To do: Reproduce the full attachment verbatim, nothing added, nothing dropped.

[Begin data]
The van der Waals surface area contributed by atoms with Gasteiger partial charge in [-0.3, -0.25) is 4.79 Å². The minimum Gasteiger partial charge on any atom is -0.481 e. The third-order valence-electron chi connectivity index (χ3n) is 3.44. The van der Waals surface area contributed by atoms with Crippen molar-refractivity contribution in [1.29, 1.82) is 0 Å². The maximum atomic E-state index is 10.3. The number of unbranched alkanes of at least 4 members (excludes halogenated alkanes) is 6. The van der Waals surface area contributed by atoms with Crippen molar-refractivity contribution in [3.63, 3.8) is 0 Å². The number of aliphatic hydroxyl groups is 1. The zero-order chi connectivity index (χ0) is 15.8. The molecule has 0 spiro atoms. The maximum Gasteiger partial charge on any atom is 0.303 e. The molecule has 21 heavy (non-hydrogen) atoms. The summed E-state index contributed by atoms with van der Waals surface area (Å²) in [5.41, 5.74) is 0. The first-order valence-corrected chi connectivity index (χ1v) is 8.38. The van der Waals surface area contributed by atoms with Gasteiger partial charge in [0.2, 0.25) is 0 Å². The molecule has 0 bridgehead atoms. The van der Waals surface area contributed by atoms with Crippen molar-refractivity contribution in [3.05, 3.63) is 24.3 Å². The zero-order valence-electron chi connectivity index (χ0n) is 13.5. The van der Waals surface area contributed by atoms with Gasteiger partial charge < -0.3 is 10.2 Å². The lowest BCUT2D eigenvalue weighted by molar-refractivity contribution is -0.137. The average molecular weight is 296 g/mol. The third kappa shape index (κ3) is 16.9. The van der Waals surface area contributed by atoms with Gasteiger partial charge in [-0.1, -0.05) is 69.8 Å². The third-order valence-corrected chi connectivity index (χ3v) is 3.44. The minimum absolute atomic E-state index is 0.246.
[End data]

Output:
The van der Waals surface area contributed by atoms with Gasteiger partial charge in [-0.3, -0.25) is 4.79 Å². The minimum Gasteiger partial charge on any atom is -0.481 e. The third-order valence-electron chi connectivity index (χ3n) is 3.44. The van der Waals surface area contributed by atoms with Crippen molar-refractivity contribution in [1.29, 1.82) is 0 Å². The maximum atomic E-state index is 10.3. The number of unbranched alkanes of at least 4 members (excludes halogenated alkanes) is 6. The van der Waals surface area contributed by atoms with Crippen molar-refractivity contribution in [3.63, 3.8) is 0 Å². The number of aliphatic hydroxyl groups is 1. The zero-order chi connectivity index (χ0) is 15.8. The molecule has 0 spiro atoms. The maximum Gasteiger partial charge on any atom is 0.303 e. The molecule has 21 heavy (non-hydrogen) atoms. The summed E-state index contributed by atoms with van der Waals surface area (Å²) in [5.41, 5.74) is 0. The first-order valence-corrected chi connectivity index (χ1v) is 8.38. The van der Waals surface area contributed by atoms with Gasteiger partial charge in [0.2, 0.25) is 0 Å². The molecule has 0 bridgehead atoms. The van der Waals surface area contributed by atoms with Crippen molar-refractivity contribution in [3.05, 3.63) is 24.3 Å². The zero-order valence-electron chi connectivity index (χ0n) is 13.5. The van der Waals surface area contributed by atoms with Gasteiger partial charge < -0.3 is 10.2 Å². The lowest BCUT2D eigenvalue weighted by molar-refractivity contribution is -0.137. The average molecular weight is 296 g/mol. The third kappa shape index (κ3) is 16.9. The van der Waals surface area contributed by atoms with Gasteiger partial charge in [-0.1, -0.05) is 69.8 Å². The third-order valence-corrected chi connectivity index (χ3v) is 3.44. The minimum absolute atomic E-state index is 0.246.